On display at Turtle Day

Elizabeth Lake a primary nesting area for the blue-listed Western Painted Turtle.

Angus Glass

Angus Glass

The Western Painted Turtle was on full display on Tuesday afternoon at Elizabeth Lake as biologists and volunteers spent the afternoon educating the public about the creatures.

Set up by the rest area on the west end of the city, the displays included live turtles, shells and eggs. Wildsafe BC was also present with some animal skulls and pelts.

Roughly 130 school students came down to the lake in the morning to learn about the turtles before the displays opened up to the public in the afternoon.

Turtle Day is all about connecting people with the environment and the Western Painted Turtle because they’re a pretty cool creature,” said Angus Glass, the communications coordinator for the Fish and Wildlife Compensation Program. “They’re right at the northern edge of their range in North America.

“Today is all about making sure people are aware of how cool the turtle is, how beautiful they are and how fragile they are because they are under considerable challenges from a variety of different quarters, whether it’s predation or human impact…”

At this time of year, turtles are hatching from mid-April to mid-May. In June, the females will lay their eggs in the nests and head back to the water. For the next 11 months, the eggs will remain in the nests until hatching.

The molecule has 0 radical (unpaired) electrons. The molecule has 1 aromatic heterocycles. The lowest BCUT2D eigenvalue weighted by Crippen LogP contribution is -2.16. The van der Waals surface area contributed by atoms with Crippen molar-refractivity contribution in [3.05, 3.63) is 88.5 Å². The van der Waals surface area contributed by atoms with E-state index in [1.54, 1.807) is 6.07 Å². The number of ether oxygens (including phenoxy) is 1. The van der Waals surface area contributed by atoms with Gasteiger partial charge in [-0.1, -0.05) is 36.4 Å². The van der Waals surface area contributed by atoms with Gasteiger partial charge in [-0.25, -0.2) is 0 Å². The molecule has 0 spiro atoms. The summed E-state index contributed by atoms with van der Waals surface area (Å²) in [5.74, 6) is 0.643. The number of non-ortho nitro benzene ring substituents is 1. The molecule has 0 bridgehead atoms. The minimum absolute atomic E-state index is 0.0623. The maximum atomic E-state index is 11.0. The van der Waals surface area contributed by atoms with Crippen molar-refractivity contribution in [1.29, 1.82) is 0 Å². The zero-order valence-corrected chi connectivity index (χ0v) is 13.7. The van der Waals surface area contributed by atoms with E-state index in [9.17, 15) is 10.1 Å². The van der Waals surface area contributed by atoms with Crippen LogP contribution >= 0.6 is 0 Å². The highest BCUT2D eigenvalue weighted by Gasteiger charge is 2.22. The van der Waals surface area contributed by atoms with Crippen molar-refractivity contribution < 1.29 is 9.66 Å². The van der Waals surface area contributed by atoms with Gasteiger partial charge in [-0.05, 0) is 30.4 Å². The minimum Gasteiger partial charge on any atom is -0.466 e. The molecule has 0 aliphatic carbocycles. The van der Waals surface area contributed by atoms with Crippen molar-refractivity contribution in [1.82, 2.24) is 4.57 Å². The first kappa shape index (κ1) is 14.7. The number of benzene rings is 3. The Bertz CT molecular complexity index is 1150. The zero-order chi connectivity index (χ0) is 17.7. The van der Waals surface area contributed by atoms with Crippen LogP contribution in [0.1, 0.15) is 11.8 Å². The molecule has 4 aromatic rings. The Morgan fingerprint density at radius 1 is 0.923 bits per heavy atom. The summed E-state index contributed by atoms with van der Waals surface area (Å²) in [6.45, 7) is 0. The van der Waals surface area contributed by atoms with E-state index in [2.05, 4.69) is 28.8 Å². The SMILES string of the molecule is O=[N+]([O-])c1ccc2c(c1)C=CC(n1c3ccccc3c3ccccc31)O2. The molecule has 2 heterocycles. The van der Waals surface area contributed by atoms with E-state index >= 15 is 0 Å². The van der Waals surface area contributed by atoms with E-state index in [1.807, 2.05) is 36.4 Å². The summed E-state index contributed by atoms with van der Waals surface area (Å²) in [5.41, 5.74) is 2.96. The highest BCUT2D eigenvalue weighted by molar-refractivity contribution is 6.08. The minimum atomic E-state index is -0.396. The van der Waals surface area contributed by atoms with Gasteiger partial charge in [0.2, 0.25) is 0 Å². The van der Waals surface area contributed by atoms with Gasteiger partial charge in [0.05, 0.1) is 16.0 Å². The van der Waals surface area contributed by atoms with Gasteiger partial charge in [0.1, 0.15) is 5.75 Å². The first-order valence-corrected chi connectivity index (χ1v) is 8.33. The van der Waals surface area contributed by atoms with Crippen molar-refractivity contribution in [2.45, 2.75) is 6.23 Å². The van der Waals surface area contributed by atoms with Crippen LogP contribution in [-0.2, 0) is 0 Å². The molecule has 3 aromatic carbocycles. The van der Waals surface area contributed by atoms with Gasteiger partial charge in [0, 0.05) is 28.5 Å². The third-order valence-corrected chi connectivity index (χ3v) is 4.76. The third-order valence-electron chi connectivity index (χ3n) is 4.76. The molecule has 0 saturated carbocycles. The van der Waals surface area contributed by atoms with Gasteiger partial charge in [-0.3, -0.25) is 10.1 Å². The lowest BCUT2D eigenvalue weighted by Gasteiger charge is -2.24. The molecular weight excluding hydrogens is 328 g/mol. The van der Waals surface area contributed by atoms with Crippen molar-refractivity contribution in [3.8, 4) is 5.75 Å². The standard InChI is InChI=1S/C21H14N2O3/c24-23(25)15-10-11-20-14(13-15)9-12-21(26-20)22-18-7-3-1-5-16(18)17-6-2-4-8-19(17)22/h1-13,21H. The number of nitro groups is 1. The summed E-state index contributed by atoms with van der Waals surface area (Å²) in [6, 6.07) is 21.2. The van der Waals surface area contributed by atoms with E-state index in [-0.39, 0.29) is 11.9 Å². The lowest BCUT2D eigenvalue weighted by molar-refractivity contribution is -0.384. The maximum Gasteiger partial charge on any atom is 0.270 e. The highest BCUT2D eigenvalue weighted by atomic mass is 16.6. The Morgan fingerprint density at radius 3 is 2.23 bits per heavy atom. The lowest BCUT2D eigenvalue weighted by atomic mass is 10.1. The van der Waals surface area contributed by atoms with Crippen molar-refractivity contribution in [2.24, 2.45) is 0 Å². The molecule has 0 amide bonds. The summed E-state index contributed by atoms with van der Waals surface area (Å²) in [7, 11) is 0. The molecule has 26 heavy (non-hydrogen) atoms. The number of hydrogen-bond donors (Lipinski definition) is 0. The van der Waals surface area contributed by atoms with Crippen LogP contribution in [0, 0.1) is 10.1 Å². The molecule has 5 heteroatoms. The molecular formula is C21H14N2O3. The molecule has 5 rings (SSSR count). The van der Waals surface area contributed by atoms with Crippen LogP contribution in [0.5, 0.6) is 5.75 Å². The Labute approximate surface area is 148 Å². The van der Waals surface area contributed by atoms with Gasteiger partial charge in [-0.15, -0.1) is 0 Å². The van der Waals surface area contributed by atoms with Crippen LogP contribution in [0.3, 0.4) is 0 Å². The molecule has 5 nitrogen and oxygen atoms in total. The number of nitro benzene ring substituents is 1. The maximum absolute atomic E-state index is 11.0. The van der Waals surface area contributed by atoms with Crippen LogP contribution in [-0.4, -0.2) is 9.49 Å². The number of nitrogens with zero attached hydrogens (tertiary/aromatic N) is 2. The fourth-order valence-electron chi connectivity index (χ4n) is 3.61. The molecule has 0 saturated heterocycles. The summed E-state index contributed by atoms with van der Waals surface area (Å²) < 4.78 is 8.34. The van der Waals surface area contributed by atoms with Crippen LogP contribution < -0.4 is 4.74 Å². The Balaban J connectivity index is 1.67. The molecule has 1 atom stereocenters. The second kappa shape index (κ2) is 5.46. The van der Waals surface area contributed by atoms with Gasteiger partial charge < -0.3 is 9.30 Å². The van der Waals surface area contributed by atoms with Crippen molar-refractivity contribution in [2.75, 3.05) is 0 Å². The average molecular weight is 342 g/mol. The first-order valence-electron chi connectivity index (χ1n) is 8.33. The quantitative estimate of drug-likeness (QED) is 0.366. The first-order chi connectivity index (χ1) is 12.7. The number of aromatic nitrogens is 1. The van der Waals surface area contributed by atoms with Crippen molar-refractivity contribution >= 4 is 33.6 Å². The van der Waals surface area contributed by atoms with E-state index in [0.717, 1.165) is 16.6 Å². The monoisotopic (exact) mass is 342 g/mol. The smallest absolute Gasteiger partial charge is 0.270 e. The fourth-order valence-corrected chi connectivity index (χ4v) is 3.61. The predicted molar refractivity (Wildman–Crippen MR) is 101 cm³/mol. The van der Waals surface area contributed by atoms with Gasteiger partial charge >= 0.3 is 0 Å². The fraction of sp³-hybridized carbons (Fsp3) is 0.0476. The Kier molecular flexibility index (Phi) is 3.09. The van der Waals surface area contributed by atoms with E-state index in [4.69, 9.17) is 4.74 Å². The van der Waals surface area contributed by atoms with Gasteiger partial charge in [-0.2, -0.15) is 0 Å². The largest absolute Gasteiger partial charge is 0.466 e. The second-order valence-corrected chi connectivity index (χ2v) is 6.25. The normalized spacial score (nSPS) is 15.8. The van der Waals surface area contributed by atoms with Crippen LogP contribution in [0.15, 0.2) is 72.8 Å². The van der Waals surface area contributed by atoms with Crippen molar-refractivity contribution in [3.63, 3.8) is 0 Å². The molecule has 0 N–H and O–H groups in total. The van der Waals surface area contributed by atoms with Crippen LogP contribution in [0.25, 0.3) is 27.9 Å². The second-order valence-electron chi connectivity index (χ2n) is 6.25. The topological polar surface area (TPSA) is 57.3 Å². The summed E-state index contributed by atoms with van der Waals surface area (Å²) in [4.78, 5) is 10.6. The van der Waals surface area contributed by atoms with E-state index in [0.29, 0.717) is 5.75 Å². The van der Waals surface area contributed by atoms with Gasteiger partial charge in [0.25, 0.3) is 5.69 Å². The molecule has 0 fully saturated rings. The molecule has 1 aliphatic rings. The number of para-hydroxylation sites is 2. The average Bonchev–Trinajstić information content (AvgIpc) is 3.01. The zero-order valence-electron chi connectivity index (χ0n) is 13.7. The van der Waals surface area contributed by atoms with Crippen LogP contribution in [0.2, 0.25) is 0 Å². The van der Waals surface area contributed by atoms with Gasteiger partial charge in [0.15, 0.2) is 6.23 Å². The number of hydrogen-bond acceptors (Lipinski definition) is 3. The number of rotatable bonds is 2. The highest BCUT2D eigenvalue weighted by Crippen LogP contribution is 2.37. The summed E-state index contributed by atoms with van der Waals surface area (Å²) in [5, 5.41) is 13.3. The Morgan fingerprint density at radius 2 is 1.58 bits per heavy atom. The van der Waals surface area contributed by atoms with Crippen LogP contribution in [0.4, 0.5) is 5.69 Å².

Adult turtles can live in the wild for more than 55 years and fossils have shown that painted turtles existed 15 million years ago.

Glass says that Elizabeth Lake is an important area for turtle habitat.

“Elizabeth Lake is a real key nesting place for Western Painted Turtles and there’s a number of lakes around the East Kootenay area that are prime areas for Western Painted Turtles,” Glass said.

About 14 years ago, the Rocky Mountain Naturalists became concerned about turtles coming up out of the lake and crossing the highway as they searched for nesting areas. Crossing the highway resulted in higher mortality rates, which was affecting the population, said Glass.

To solve the problem, a fence was installed down the bank from the highway, which prevented the turtles from crossing the road. A small sandy beachhead was prepared to allow turtles to create nesting areas closer to the lake.

“Before this fence was built alongside the road, they’d go hundreds of metres from the road,” said Glass. “They’re really good walkers, they can cover quite a distance. “We’ve actually forced them to nest closer to the lake by putting up that fence and keeping them off the highway because mortality has been quite significant.

The lake is good, it’s a great size, there’s lots of food, [and] the population, I believe, is quite stable.”

While Elizabeth Lake seems to have a stable population of the Western Painted Turtle, the species is blue-listed, meaning it is vulnerable and endangered. Human development and the ever-shrinking wetland habitat has been large contributors to their blue-list status. Invasive weeds have also been a factor, as the weeds will grow around the nest and trap the hatchlings.

The biggest thing to stopping the decline of the turtles is awareness of their habitat and their fragility, said Glass.

“By ensuring that we don’t move into their territory too much and respect their ability to move back into ours a little bit, I think that will help,” he said.


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